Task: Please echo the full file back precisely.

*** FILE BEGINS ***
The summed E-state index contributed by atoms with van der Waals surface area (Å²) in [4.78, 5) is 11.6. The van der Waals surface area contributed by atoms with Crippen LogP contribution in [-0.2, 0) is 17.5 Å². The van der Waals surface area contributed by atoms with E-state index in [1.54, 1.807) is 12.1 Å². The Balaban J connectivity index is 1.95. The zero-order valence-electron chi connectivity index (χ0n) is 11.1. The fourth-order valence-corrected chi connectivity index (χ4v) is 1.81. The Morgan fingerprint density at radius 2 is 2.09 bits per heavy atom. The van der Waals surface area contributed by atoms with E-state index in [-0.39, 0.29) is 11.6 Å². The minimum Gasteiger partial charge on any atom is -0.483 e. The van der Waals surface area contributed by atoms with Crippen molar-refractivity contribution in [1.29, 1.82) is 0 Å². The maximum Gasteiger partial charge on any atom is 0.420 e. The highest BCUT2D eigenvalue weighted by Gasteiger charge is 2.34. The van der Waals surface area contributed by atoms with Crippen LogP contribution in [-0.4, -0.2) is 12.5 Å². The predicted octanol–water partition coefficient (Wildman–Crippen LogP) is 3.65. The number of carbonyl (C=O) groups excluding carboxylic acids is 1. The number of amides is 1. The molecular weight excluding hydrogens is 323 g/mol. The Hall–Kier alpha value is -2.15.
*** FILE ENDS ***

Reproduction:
The summed E-state index contributed by atoms with van der Waals surface area (Å²) in [4.78, 5) is 11.6. The van der Waals surface area contributed by atoms with Crippen LogP contribution in [-0.2, 0) is 17.5 Å². The van der Waals surface area contributed by atoms with E-state index in [1.54, 1.807) is 12.1 Å². The Balaban J connectivity index is 1.95. The zero-order valence-electron chi connectivity index (χ0n) is 11.1. The fourth-order valence-corrected chi connectivity index (χ4v) is 1.81. The Morgan fingerprint density at radius 2 is 2.09 bits per heavy atom. The van der Waals surface area contributed by atoms with E-state index in [-0.39, 0.29) is 11.6 Å². The minimum Gasteiger partial charge on any atom is -0.483 e. The van der Waals surface area contributed by atoms with Crippen molar-refractivity contribution in [1.29, 1.82) is 0 Å². The maximum Gasteiger partial charge on any atom is 0.420 e. The highest BCUT2D eigenvalue weighted by Gasteiger charge is 2.34. The van der Waals surface area contributed by atoms with Crippen LogP contribution in [-0.4, -0.2) is 12.5 Å². The predicted octanol–water partition coefficient (Wildman–Crippen LogP) is 3.65. The number of carbonyl (C=O) groups excluding carboxylic acids is 1. The number of amides is 1. The molecular weight excluding hydrogens is 323 g/mol. The Hall–Kier alpha value is -2.15.